Submitted to: Annual Meeting of the Institute of Food Technologists
Publication Type: Abstract only
Publication Acceptance Date: 3/10/2005
Publication Date: 7/17/2005
Citation: Kim, Y., Singh, M., Kays, S.E. 2005. Measurement of dietary fiber in ready-to-eat meals using NIR spectroscopy [abstract]. Annual Meeting of the Institute of Food Technologists. Paper No. 54H-17. Interpretive Summary:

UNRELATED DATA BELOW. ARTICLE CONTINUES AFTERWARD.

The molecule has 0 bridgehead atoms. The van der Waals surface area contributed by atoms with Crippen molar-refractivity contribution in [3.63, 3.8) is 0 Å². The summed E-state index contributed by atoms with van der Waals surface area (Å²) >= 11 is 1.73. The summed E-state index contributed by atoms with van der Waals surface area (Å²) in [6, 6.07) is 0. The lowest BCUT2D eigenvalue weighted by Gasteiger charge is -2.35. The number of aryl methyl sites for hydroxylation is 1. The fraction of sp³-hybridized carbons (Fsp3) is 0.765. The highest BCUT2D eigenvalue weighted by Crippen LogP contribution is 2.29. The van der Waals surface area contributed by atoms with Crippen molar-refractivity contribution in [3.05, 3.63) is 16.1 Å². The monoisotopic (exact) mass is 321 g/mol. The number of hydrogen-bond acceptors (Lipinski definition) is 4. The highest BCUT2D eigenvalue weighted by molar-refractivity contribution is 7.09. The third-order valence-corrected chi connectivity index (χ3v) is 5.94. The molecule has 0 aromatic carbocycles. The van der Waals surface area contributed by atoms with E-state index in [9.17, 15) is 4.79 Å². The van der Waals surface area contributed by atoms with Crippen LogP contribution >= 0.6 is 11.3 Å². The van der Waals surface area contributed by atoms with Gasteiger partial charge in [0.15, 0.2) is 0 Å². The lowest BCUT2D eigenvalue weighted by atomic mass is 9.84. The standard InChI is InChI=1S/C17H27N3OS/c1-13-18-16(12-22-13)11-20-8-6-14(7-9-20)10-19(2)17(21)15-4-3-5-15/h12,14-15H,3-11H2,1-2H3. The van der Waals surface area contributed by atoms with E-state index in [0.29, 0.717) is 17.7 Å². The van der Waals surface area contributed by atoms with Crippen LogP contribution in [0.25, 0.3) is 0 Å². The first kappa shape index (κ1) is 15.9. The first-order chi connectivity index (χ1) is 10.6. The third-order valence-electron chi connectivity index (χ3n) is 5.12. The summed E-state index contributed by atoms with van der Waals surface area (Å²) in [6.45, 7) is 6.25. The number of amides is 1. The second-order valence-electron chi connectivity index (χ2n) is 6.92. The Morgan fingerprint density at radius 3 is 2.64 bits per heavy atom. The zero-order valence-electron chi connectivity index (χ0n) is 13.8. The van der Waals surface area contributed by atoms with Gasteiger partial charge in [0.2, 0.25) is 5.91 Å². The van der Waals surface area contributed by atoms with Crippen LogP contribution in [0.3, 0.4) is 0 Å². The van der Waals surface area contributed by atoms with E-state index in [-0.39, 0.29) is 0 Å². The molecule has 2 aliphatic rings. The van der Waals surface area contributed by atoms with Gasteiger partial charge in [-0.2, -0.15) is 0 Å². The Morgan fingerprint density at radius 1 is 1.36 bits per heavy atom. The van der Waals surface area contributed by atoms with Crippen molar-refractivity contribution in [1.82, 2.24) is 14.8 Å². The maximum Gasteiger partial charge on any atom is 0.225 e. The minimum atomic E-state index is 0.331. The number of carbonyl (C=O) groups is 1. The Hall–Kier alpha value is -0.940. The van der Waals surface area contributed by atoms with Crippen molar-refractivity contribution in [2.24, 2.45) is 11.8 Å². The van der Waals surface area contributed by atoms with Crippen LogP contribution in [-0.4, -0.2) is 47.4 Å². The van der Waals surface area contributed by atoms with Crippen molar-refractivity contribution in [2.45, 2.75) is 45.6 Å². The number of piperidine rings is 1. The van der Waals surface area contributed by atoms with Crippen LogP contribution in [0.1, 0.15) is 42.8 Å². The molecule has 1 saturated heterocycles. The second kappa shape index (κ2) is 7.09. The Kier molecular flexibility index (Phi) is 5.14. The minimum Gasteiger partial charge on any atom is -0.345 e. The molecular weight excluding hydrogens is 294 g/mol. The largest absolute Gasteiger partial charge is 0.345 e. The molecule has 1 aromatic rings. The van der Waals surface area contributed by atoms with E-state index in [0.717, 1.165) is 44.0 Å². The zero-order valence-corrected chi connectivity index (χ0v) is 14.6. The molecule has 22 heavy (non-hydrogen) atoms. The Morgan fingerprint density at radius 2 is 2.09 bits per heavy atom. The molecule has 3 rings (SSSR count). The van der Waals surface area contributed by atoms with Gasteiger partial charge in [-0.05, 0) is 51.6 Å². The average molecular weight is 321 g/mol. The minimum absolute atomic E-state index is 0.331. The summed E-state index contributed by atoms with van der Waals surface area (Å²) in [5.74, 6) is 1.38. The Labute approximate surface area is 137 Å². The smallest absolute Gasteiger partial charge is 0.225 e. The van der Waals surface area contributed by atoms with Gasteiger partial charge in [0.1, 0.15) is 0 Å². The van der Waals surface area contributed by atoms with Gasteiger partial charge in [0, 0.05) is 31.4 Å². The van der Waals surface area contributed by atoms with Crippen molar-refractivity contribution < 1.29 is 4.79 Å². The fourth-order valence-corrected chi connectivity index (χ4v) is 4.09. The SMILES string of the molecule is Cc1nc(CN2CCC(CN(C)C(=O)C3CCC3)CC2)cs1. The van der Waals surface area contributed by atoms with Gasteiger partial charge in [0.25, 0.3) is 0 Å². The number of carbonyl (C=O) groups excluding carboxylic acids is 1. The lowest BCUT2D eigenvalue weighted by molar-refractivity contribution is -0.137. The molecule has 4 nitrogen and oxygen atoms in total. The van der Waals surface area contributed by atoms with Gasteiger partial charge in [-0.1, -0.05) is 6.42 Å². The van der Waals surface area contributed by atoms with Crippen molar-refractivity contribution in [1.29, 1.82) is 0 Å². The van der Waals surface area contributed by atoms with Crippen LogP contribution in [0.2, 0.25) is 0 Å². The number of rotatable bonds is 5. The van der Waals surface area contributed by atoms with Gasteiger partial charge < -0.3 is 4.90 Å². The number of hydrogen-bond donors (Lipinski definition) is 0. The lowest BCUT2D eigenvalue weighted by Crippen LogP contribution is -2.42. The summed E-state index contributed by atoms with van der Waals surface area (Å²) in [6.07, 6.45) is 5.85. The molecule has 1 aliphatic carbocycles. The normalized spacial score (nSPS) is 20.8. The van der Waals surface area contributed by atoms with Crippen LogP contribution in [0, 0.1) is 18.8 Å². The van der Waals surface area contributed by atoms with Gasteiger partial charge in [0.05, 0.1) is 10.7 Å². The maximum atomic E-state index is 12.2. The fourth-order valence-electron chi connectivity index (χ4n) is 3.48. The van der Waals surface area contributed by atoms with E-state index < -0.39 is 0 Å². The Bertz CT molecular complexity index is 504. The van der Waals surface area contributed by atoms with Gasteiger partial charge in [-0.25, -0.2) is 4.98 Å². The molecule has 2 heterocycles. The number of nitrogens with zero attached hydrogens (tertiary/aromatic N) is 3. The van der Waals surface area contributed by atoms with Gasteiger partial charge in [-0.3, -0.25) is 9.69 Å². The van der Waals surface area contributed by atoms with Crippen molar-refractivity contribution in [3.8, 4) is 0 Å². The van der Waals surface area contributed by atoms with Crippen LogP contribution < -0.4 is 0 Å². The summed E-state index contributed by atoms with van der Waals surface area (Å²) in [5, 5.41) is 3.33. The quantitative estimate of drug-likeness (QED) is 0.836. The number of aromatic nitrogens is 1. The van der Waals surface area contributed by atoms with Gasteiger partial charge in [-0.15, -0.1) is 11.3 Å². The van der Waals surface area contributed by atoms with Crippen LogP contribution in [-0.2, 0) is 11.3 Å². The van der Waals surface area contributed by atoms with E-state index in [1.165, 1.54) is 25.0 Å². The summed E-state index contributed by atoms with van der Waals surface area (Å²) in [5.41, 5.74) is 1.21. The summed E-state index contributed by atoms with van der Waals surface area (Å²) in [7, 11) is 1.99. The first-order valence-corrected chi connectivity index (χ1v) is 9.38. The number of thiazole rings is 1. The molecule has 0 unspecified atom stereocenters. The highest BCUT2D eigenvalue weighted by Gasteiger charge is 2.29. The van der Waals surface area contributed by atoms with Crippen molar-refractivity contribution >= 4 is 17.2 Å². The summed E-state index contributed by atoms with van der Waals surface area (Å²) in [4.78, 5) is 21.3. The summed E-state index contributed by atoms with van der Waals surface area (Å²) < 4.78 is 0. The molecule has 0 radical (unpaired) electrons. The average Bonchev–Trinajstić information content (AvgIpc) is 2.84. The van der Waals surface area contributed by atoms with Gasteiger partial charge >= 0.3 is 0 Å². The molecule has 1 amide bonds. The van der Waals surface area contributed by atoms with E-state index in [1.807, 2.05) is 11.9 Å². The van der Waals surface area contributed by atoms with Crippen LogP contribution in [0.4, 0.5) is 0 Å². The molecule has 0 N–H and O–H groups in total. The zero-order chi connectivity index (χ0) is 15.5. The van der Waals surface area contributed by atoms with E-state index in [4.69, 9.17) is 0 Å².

Technical Abstract: Current methods of analysis of dietary fiber in ready-to eat (RTE) meals are very time consuming, labor intensive, expensive, generate chemical waste and require extensive sample preparation. A rapid method of analysis of total dietary fiber (TDF) that can be applied directly to RTE meals would be very advantageous. Rapid and environmentally benign methods of dietary fiber analysis have been developed for cereal foods using near infrared (NIR) reflectance spectroscopy. The objective of this study was to develop a rapid method of evaluating the total dietary fiber content of a wide variety of RTE meals using NIR spectroscopy. Samples were selected from retailers covering a wide range of TDF. Frozen, packaged, or canned meals were homogenized and NIR spectra obtained with a dispersive NIR spectrometer. TDF was measured by AOAC method 991.43 in defatted/dried samples. Based on fat and moisture loss, reference values were calculated for homogenized meals. Using NIR reflectance spectra (860 to 2496 nm) of homogenized samples and reference values for TDF, modified partial least squares (PLS) regression models were developed for the prediction of TDF in RTE meals. The modified PLS models were evaluated by cross validation and by prediction of an independent validation set. The SECV, range, and R2 of the five factor modified PLS model developed (n=114) were 0.99 % TDF, 0.6-9.2 % TDF, and 0.76, respectively. The model predicted TDF in independent validation samples (n=36) with SEP, range, and r2 of 0.97 % TDF, 0.32-8.53 % TDF, and 0.76, respectively. NIRS can provide a rapid method for screening TDF in RTE meals within minutes with very little sample preparation required, in contrast to the AOAC method, which takes 4-5 days to complete.